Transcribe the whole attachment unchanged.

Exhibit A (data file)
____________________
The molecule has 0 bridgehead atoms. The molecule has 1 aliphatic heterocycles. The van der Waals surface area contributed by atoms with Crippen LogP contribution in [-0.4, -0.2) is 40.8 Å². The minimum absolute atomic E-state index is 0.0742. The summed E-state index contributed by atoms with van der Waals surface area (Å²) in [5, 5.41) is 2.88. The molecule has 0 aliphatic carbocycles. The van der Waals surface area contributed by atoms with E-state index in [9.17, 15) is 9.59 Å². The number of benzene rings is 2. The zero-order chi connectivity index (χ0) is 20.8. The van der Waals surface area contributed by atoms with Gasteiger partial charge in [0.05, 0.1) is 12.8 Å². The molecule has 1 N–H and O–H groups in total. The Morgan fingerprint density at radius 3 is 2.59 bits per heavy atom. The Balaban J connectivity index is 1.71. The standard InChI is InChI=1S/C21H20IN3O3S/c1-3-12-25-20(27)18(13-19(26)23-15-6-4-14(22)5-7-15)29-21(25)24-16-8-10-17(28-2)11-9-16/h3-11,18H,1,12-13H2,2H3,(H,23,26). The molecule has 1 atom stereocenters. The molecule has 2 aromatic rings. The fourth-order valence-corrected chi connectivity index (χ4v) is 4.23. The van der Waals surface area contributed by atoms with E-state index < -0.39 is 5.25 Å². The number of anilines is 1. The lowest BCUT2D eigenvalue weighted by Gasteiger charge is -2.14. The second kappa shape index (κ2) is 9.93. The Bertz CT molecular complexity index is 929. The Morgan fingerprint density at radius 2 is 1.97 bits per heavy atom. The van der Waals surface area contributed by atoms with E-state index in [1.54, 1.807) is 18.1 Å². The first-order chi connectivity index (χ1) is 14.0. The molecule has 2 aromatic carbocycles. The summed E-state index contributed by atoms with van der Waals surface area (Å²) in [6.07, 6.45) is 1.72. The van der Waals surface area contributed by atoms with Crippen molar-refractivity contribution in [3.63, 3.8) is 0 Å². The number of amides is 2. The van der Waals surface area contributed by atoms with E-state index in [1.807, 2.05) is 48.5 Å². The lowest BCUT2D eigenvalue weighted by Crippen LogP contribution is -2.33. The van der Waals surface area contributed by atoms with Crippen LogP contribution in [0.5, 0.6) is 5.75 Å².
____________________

The molecule has 0 bridgehead atoms. The molecule has 1 aliphatic heterocycles. The van der Waals surface area contributed by atoms with Crippen LogP contribution in [-0.4, -0.2) is 40.8 Å². The minimum absolute atomic E-state index is 0.0742. The summed E-state index contributed by atoms with van der Waals surface area (Å²) in [5, 5.41) is 2.88. The molecule has 0 aliphatic carbocycles. The van der Waals surface area contributed by atoms with E-state index in [9.17, 15) is 9.59 Å². The number of benzene rings is 2. The zero-order chi connectivity index (χ0) is 20.8. The van der Waals surface area contributed by atoms with Gasteiger partial charge in [0.05, 0.1) is 12.8 Å². The molecule has 1 N–H and O–H groups in total. The Morgan fingerprint density at radius 3 is 2.59 bits per heavy atom. The Balaban J connectivity index is 1.71. The standard InChI is InChI=1S/C21H20IN3O3S/c1-3-12-25-20(27)18(13-19(26)23-15-6-4-14(22)5-7-15)29-21(25)24-16-8-10-17(28-2)11-9-16/h3-11,18H,1,12-13H2,2H3,(H,23,26). The molecule has 1 atom stereocenters. The molecule has 2 aromatic rings. The fourth-order valence-corrected chi connectivity index (χ4v) is 4.23. The van der Waals surface area contributed by atoms with E-state index < -0.39 is 5.25 Å². The number of anilines is 1. The lowest BCUT2D eigenvalue weighted by Gasteiger charge is -2.14. The second kappa shape index (κ2) is 9.93. The Bertz CT molecular complexity index is 929. The Morgan fingerprint density at radius 2 is 1.97 bits per heavy atom. The van der Waals surface area contributed by atoms with E-state index in [1.54, 1.807) is 18.1 Å². The first-order chi connectivity index (χ1) is 14.0. The molecule has 2 aromatic carbocycles. The summed E-state index contributed by atoms with van der Waals surface area (Å²) in [6.07, 6.45) is 1.72. The van der Waals surface area contributed by atoms with Crippen molar-refractivity contribution in [3.63, 3.8) is 0 Å². The number of amides is 2. The van der Waals surface area contributed by atoms with E-state index in [1.807, 2.05) is 48.5 Å². The lowest BCUT2D eigenvalue weighted by Crippen LogP contribution is -2.33. The van der Waals surface area contributed by atoms with Crippen LogP contribution in [0.5, 0.6) is 5.75 Å².